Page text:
Hollywood in the past, has already honed in on the potential risk of cars being hacked, with movies like The Fate of the Furious depicting super-villains sowing chaos by steering hundreds of hacked cars through New York City. But as movie makers let their imaginations run wild, manufacturers, governments and tech companies around the globe have stayed firmly rooted in reality.
But as things stand today, hacking a car still remains difficult, and a city full of nothing but automated vehicles is probably decades away. While it is important to lay a strong foundation for the the upcoming changes in the future, all major stakeholders acknowledge that complacency would be dangerous. The computer systems embedded in cars on the road right now have already proven vulnerable. And some of those vulnerabilities will persist when humans move out of the driver’s seat.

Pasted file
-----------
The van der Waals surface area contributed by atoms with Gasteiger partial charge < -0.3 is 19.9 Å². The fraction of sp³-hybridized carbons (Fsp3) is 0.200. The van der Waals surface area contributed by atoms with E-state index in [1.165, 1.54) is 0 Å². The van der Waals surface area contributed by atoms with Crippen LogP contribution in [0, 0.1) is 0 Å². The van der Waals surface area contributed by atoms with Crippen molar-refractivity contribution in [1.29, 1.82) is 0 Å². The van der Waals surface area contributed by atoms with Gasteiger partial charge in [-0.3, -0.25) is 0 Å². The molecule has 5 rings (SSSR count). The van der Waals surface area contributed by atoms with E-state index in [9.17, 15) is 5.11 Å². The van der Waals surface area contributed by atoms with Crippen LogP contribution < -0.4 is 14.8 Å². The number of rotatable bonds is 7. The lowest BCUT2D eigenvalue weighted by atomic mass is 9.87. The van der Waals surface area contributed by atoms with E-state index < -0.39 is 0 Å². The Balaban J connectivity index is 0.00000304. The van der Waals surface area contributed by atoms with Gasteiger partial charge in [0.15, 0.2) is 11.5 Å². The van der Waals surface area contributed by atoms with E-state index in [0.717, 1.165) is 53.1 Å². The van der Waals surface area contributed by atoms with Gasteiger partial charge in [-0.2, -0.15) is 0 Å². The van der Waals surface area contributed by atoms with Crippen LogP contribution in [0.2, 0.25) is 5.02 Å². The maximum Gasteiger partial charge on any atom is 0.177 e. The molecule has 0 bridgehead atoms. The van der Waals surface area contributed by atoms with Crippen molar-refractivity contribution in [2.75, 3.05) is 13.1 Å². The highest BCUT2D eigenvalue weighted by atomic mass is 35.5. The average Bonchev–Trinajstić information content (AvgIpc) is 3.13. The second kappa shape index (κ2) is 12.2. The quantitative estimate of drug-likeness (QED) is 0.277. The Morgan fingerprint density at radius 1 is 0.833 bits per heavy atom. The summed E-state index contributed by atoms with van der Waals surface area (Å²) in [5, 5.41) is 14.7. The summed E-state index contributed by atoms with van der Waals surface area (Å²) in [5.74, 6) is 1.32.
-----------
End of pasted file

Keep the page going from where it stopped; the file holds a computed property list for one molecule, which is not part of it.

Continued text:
These vehicles collect a vast amount of data and could be the target of hackers who want to use the vehicles for nefarious purposes.
– Senate, Canada
Last month, Canada’s Senate released a long-awaited report into automated vehicles, and cyber-security was one of the central themes. The report revealed that government regulations and coordination hasn’t kept pace. One of the key vulnerabilities highlighted in normal cars is the CAN bus – an internal network that functions like the car’s central nervous system. This was just one amongst the many.
The senators made several recommendations linked to the federal government’s role in tightening cyber-security for driverless car. Their suggestions included developing guiding principles and advice for industry, promoting public education and setting up “a real-time crisis connect network” to deal with hacks.